The paragraph above is how typical calls go with typical sales recruiters. The first sentence out of their mouth has everything to do with them and nothing to do with you. Usually they are calling you to fill a position that they are working on and found you because of a few key words in your resume or on your LinkedIn profile. I personally acknowledge that a few statements here or there do not define who I am as a professional sales recruiter or what I am looking to accomplish, so how could it define anyone else’s career ambitions? The art of career agent vs typical recruiter comes in to play at this juncture.
So ultimately you decide it can’t hurt to network with this person and decide to set up a call. The call starts with them asking you to describe yourself and your skill sets. They listen to your explanation and give you the job description of the position they are looking to fill. This is where you determine whether or not the last 15 minutes has provided any value to your career. The call can continue in one of three ways;
*1st option (Best Scenario) is that you and the recruiter alike find that this is the next best step in your career and proceed on in the relationship
*2nd option is that you do not feel that this is correct move for you and you politely decline
*3rd option is that the recruiter decides that the position you were originally going to be a great fit for, is not a good option for you or that you do not qualify.
If option 1 is not how the call ends, then you have normally just wasted 15-30 minutes of your time. Most often people will do this call with recruiters a few times before eventually deciding that if they are going to make a move, it is best if they do it on their own. The reason this method does not work is because there is no value that the recruiter brings to the table, they have called you with one position in mind and if options 2 or 3 are the end result, you typically never hear from them again. There is no value to the candidate in this model.
Moving on to what the difference between what the recruiter does and the career agent does. Career agents are very similar to sports agents because they typically are there to provide you with insight as to what your value in the market looks like and what other companies are offering. The start of a conversation with a career agent normally goes something like this “ Hi ______, thank you for taking my call today. I want you to know that my main objective today is to find out how you would define a career upgrade so that I can always provide you with quality recommendations moving forward.” This puts the onus on the candidate and what their career goals look like. Normally there are some questions to follow that really narrow down the types of companies and opportunities the candidate sees value in pursuing.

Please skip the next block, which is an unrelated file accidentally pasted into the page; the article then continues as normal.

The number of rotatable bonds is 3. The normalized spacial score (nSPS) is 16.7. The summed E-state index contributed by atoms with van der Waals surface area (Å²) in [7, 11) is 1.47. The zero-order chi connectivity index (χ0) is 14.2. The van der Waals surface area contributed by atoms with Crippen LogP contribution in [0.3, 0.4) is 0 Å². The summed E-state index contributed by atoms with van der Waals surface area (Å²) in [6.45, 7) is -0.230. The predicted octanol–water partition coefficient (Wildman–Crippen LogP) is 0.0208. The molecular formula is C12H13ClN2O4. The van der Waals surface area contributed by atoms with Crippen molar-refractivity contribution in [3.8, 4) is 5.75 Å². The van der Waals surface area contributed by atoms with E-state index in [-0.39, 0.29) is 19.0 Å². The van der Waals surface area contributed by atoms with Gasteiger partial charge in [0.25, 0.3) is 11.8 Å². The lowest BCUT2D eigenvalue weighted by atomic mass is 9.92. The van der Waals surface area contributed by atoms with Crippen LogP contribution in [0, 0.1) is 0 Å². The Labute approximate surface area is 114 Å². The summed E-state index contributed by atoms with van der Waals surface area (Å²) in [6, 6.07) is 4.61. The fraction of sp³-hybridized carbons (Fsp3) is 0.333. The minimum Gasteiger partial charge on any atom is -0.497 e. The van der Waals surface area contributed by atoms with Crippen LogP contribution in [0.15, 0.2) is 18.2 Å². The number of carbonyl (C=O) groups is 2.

So the tricky part of every call is talking numbers (especially with sales people). Question’s like “How much Revenue and GP do you sell a year or what was your W2 last year” can often be intimidating to people and sometimes even a turn off. While I would suggest not giving those numbers immediately to a recruiter, a career agent has more value to you knowing your stats. Not only because they now know what an upgrade is but also because they know what you qualify for. Saying no, while it is your choice, does you no justice. It would be like Peyton Manning telling his agent that his stats are not relevant when looking into other teams.
The most important part about the difference though, is value. At the end of the call you will still have options 1, 2 and 3. The difference here is that all options work out for you. If at the end of the call the career agent presents you with an opportunity, based on the first part of the discussion, that they feel is a good fit, it will most likely align with what you are looking to do in the next steps of your career. However, while it would be great to be perfect all the time, sometimes it doesn’t have enough of what you are or are not looking for, so we are now at option 2. If you decide to pass on this particular opportunity, it’s okay because the agent now has an even better understanding of the ideal position for you for future considerations. The 3rd option is still a possibility as well, the agent may feel that what they are working on currently is not worth presenting. Options 2 and 3 are okay in this scenario because you have now established a relationship with someone that knows what you want and will continue to reach out to you with quality recommendations moving forward.
At the end of the day most sales recruiters and career agents get paid by finding positions that make you more money. The biggest takeaway here is the difference in value. You should know based on the start of conversation whether you are speaking with a recruiter or a career agent and ultimately which one will provide you the most value. Also everything that I have stated here is based on my personal and professional experience through hundreds if not thousands of conversations. While I wish that this article is approved by everyone, it will not be, so please feel free to add your thoughts and also if you find value in this.